Back to the Future of Audio: the Sound IOT
By Savannah Peterson
Have you ever found yourself sitting in the car after you’ve parked, listening to the end of a great song? Or, have you walked in the front door amidst your own silent disco? I caught myself in the act of a parked car listening to music yesterday, as I do on a regular basis. Upon entering my home, the single blue tooth speaker paired to my spotify limited my dancing radius to the living room. This bummed me out, serving as yet another example of how IOT is still largely as cliquey and exclusive as a junior high playground. Refreshingly, Sound United is trying to change that with their wireless speaker systems.
Sound is the foundation for ambiance. Connected audio systems that optimize music in your home without limiting you to specific rooms that are truly a part of a greater network of “things,” can elevate your ambiance to new volumes.
Sound United has been savvy enough to put you, the listener, first over developing a closed ecosystem. The company is built by audiophiles for audiophiles and has been around for 43 years, “Vision without execution is just hallucination,” a quote historically attributed to Thomas Edison, happens to be how Michael DiTullo of sound united started off our conversation about the current state of IOT. It was a beautiful San Diego morning, the kind that makes you want to ditch the devices and go surfing. I wanted to know more about Sound United’s wireless speakers, and get Michael’s opinion on the current state of IOT.
I asked Michael: “what role is audio playing in IOT and what will that mean in 5-10 years?”
He was quick to respond: “the ‘smart home’ is still scary to people, because they fear that their house can be hacked. If you ask people if they want wifi connected speakers however, everyone does - they’re not scary at all. We have the opportunity to make people feel more comfortable about their smart home’ through speakers. Our speakers can also act as the notes in the ‘smart home’ landscapes of the future.”
Sound United’s vision is much bigger than the speakers they create, and their passion for music is inspiring. As Michael reminded me, “music predates the spoken word. We are willing to bring this technology into every room.” They too understand the value and outright platform necessity of only working on open platforms. The speakers do not siphon off the rest of your IOT, rather they augment it and your life.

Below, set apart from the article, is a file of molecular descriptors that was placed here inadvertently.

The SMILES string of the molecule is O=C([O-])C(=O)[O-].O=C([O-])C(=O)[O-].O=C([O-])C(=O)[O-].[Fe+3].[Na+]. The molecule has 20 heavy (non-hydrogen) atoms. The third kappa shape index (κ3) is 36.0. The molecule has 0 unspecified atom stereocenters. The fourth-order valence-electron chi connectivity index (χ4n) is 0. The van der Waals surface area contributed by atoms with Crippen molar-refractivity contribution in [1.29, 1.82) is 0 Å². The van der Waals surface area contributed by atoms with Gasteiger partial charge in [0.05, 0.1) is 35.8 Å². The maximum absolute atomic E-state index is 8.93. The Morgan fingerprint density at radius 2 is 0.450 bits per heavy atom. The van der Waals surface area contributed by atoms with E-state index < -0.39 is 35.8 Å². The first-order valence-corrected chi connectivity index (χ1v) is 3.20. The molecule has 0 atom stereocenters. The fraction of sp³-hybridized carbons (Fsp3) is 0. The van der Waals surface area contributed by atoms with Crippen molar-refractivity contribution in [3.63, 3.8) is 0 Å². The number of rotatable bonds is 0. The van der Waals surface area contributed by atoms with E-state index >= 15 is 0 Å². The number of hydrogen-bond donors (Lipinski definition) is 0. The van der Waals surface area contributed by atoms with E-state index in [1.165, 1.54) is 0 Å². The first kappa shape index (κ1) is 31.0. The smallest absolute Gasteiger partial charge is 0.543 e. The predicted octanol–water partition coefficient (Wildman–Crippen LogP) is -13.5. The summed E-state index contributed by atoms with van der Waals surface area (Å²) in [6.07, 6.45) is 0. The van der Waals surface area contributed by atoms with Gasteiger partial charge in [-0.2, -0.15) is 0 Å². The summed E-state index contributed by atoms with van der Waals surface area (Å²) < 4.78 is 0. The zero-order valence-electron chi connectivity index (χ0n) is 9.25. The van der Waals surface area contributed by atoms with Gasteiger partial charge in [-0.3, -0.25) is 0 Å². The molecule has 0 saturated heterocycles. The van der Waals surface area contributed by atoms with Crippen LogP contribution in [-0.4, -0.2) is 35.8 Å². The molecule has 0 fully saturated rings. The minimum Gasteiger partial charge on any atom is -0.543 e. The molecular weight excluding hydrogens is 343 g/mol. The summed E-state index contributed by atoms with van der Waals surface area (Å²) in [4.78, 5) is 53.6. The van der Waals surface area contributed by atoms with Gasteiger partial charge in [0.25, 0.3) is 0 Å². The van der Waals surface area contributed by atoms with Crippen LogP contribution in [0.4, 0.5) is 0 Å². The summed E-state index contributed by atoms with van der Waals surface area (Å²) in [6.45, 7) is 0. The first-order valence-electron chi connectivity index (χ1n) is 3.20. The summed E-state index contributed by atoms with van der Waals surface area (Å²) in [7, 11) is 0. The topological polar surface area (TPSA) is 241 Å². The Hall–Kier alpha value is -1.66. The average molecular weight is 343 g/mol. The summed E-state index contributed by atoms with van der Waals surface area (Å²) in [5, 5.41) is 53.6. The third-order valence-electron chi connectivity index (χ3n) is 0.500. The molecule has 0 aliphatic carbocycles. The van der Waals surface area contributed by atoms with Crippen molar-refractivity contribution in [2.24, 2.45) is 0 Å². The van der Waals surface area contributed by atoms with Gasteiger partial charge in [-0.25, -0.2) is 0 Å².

After making me rethink my disconnected discord of bluetooth speakers I’ve collected over the years, I asked Michael five rapid-fire questions.
1) Savannah: What was your favorite gadget as a kid?
Michael: “Sony Sports Walkman. The yellow one. I thought I was badass. I’m the only person in my family who doesn’t play an instrument…”
2) Savannah: “But at least you had your Walkman! Man, I remember mine well too. What technology did you think would have arrived by now, but hasn’t”
Michael: “I’m surprised there’s not a universal ‘smart home’ platform that people can code on. Conversely, I’m shocked cable TV is still around.” *Note from Savannah: Speaking of Converse, Michael used to be the Design Director there.
3) Savannah: “Where will the ‘smart home’ be in 10 years?
Michael: “Mass adoption. Everything will be able to talk to itself. Set up is the main frustration now - we can get to a universal setup language.”
4) Savannah: “Who would you like to ask for ‘smart home’ advice?”
Michael: “Nikolai Tesla on the vision and Thomas Edison on the technical.”
5) Savannah: “Wow, killer picks. What should never be ‘smart?’”
Michael: “The toilet? I want to control when and how things are ‘smart.’ We will want data in brief bursts, privately.”
I agreed with Michael that the loo can remain analog for some time, though past trips to the Kitchen and Bath Industry Show have shown me glimpses into a future that indicates otherwise. What do you think about the future of IOT? How important is music to you and what role does it play in your life? Be sure and check out Sound United, Polk Speakers and Michael on Instagram.